Why I Still Don’t Like Lebron, the Cavs, or the Heat (but I respect James more)

As a sport fan, I was growing tired of the #Indecision2014 tag that had been making the rounds throughout last week. My biggest hope for all of this hoopla is that it would not turn our as a repeat of the horrendous made-for-tv ploy of “The Decision.” That being said, while the whispers had been pointing towards it for a time, I was still moderately surprised by LeBron James decision to go back to his “hometown” Cleveland Cavaliers.

Let me take a moment to state this succinctly – I hail from SE Michigan and love all things about Detroit/UM sports, as an effect, I can’t stand the following: Ohio State, any Cleveland team, Michael Jordan, UNC, and LeBron. I grew up in an era where Detroit and UM sports were like the towns of the Detroit area – TOUGH!

Now, I have to admit having LeBron back in Cleveland just means I have less disdain that I have to spread around to NBA franchises, I mean I used to like the Heat back in their early days, but that was surely lost during the LeBron era.

A funny thing happened to all of my annoyance with LeBron the other day – The Letter was released. Gosh the lack of humility found in the “…not 5, not 6, but 7 championships” statement was notably absent and a much more mature LeBron was found.

I’m not promising a championship. I know how hard that is to deliver. We’re not ready right now. No way. Of course, I want to win next year, but I’m realistic. It will be a long process, much longer than it was in 2010. My patience will get tested. I know that. I’m going into a situation with a young team and a new coach. I will be the old head. But I get a thrill out of bringing a group together and helping them reach a place they didn’t know they could go.

Sure, I can nitpick about how some of this was just overblown that the money helped bring him back to Cleveland, that the NBA rigged three lotteries in 4 years to make up for the Decision (and to set up the Return), but I will not let that be the focus. The truth is, while I could (mostly) care less about this choice, I very much respect the character and leadership that his letter shows. Young people make mistakes, being uber-wealthy and having whatever you want only exacerbates that, but growing up…that is what counts.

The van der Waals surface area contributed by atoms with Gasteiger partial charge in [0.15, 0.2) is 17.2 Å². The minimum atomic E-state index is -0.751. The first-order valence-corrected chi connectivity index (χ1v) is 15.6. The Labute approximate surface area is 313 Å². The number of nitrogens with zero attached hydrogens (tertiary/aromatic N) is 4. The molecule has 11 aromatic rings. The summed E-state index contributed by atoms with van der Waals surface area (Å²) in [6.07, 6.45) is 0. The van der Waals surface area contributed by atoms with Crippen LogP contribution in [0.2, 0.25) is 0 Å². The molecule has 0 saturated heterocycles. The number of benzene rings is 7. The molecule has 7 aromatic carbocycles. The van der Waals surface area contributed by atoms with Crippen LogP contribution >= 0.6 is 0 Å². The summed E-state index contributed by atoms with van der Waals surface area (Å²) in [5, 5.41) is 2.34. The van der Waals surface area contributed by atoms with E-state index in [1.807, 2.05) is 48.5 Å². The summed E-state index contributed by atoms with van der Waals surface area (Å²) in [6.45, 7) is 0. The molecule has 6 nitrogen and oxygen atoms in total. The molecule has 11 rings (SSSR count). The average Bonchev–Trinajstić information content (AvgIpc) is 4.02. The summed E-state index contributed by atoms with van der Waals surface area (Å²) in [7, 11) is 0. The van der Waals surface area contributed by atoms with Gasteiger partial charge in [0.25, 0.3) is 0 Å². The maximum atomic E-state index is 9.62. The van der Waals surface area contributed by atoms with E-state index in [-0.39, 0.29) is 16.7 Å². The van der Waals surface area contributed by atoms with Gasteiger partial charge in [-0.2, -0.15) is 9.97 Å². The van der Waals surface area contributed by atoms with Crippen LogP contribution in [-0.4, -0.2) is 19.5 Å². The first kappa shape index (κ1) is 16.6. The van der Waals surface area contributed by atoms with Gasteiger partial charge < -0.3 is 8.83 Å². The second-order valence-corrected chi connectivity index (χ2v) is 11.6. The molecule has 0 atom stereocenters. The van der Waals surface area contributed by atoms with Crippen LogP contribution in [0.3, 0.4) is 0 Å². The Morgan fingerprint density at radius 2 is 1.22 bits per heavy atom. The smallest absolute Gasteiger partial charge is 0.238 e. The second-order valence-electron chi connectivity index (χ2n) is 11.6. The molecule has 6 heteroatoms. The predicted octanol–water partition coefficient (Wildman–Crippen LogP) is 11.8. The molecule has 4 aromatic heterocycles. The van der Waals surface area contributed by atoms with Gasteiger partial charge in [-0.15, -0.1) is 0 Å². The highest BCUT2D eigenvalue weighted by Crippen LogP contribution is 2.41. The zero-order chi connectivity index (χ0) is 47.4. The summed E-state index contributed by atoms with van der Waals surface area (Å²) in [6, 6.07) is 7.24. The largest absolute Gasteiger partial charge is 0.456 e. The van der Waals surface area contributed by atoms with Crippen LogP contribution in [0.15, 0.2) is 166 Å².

Congrats LeBron. You have my respect…until the Pistons play you (kidding, sort of)!

Teammate of the Year Award: Why the NBA Almost Got it Right!

Last year, among a litany of bigger, more coveted awards a NBA player was recognized for being a good teammate – errr, the best teammate. In the era of self-centered, ball-hogging, hero-ball that has clogged up the ranks of basketball from the youngest leagues through the professional ranks, the NBA did something that shocked me – they honored a teammate.

There may be more than a little bias on my part, but I have been absolutely thrilled with the selections for 2013 and 2014. The inaugural selection of the award was presented to a player whose identity changed from a slightly cocky point guard, who shot too much, and couldn’t run an offense through anyone but himself when he first entered the league to a player who served as the vocal floor-general on one of the best teams of the 2000s. Chauncey Billups had moved beyond elite player, to amazing teammate, teacher, and ambassador for the game. His was a fitting recognition.Image